Lessons Learned: Adventures in Candle Making

Winter is coming.

No, I'm not talking Game of Thrones. I'm talking the end of autumn. If you're local, you know it has already snowed this week. The time has come for the end of pumpkins and owls and warm colours and smells. Stores seem to consider Halloween over already and the oppressive winter displays that have been creeping in since September are now being given free reign. Christmas is taking over. It's officially time to switch gears.

That being said, now seemed like as good a time as any to tell you about a Christmas gift idea I attempted but did not entirely follow through with last year: candle making.

Let's start with this disclaimer: I did not do anything fancy. I bought the standard craft-store ingredients to make fairly expensive homemade soy candles. I did not pour anything into a mold, or dip any wicks like in third grade pioneer studies. I just melted some soy wax, added some stuff to it, poured it into adorable teacups and hoped for the best.

I ended up making something even more awesome for the person I had in mind, and decided to keep the candles. I did learn a few things, however, that I will share with you now.

Clem's Adventures in Candle Making:
Lessons Learned!

  • Tub of soy candle wax
  • Candle-making scent blocks
  • Candle-making colour blocks
  • Soy candle wicks

  1. The amount of colour they tell you to add is a lie. See that pretty lilac colour my candle turned out? That was supposed to be a deep cranberry red. This is what I get for following the directions.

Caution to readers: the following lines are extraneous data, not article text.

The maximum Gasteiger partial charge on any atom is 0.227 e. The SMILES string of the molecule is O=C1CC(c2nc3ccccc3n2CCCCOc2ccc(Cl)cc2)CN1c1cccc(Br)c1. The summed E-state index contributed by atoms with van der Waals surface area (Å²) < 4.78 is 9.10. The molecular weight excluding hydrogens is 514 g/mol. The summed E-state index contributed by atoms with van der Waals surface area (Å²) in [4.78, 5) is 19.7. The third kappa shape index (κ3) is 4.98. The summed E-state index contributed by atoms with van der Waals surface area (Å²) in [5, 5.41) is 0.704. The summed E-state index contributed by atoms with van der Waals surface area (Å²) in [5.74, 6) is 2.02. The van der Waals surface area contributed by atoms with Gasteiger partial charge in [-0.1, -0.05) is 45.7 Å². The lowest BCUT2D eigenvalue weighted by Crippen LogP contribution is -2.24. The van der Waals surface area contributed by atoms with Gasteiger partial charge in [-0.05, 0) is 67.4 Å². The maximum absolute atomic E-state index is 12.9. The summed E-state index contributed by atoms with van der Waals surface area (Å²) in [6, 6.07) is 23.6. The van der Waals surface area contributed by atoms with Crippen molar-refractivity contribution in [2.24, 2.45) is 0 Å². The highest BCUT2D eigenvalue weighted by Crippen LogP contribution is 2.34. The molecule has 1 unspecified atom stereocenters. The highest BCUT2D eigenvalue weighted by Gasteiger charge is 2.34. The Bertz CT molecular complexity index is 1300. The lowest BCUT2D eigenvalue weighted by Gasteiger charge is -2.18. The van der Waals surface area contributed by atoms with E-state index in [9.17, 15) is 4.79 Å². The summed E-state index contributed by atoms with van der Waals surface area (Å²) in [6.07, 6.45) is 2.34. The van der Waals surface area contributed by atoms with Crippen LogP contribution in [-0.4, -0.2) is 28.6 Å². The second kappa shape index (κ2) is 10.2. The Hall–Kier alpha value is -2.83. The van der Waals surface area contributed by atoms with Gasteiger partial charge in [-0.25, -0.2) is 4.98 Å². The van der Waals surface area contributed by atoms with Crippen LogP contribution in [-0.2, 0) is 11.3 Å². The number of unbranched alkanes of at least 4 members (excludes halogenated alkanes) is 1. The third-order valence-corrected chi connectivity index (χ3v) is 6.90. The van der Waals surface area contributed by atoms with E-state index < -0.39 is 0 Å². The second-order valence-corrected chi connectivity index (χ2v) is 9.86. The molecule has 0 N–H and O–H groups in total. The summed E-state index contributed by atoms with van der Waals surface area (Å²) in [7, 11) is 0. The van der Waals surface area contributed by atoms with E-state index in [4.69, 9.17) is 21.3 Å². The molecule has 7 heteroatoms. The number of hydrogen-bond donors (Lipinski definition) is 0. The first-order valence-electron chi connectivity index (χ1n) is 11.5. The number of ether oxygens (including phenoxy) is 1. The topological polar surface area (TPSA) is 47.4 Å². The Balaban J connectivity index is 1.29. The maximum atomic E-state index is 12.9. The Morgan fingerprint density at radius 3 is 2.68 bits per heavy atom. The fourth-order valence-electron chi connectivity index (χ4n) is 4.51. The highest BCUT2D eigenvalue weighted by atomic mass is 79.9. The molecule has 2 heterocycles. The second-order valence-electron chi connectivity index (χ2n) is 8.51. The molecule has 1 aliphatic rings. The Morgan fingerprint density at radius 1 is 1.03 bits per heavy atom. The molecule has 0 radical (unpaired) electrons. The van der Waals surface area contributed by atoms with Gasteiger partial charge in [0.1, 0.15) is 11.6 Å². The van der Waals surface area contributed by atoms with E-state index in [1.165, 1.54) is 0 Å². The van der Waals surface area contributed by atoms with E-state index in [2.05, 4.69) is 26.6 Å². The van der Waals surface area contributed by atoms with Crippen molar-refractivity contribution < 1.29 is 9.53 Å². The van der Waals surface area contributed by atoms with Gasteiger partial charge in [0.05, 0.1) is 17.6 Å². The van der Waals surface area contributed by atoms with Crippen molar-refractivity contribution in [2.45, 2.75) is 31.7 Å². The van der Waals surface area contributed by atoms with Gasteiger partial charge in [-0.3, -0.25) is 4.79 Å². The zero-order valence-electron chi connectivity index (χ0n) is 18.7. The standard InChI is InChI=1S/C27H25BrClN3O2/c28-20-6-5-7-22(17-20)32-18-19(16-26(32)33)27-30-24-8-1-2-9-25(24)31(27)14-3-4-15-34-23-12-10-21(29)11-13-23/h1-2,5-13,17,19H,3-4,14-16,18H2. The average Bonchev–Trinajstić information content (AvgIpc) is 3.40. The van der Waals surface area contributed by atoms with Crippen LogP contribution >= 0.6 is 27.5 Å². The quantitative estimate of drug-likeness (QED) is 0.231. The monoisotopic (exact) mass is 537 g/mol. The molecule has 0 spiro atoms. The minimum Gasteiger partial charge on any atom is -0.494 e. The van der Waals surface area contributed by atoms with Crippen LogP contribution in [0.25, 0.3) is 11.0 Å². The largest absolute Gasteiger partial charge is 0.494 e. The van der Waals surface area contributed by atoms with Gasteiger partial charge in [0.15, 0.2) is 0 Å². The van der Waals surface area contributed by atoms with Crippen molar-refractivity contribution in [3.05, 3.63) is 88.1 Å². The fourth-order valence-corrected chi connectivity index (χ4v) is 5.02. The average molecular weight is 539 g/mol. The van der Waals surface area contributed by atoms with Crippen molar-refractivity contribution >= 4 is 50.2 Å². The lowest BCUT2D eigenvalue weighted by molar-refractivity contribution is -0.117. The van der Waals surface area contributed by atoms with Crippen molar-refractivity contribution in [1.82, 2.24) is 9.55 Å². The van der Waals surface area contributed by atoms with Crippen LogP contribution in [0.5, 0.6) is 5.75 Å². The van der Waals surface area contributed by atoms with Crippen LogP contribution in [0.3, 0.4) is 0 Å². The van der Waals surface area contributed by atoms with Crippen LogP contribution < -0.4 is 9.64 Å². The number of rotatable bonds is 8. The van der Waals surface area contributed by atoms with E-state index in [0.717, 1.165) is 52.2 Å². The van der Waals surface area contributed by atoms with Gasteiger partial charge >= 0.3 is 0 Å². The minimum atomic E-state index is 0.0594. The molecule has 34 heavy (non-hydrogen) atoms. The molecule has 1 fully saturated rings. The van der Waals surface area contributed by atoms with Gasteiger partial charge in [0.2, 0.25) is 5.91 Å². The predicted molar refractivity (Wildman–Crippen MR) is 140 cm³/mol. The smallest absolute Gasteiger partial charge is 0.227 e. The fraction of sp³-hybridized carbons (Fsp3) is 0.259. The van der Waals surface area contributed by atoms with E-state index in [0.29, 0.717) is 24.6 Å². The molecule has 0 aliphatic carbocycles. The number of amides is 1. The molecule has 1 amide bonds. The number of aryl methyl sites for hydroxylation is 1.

2. The amount of scent they tell you to add is not a lie. My candles don't even need to be lit to make a room smell divine. Unfortunately, because of discovery #1, this means I have weird lilac-coloured, apple-scented teacup candles. Quite the combo.
  3. The wick needs to be turbo stuck to the bottom to not ruin everything. In failing this, you could use my trick of strategically placed clothespins to hold the wick in the centre.... but its probably easier to do it right the first time.
  4. Don't touch it--even when it seems okay to. As you can see from the photos, pretty much anything that touches the top will leave a mark. Unless you can strategically scratch perfect snow angels into your candle, you probably want to avoid any contact. Failing this, it sorta has the effect of being old or re-gifted, rather than the awesome homemade splendour it is.

If you're planning on embarking on a candle-making adventure of your own, I hope my notes are helpful! Keep in mind I have never tried anything but soy wax, so am not sure if these are universal truths in candle making.

I can't be the only one who was led astray by following instructions. Share your adventures in the comments section! I always love a good story. :)

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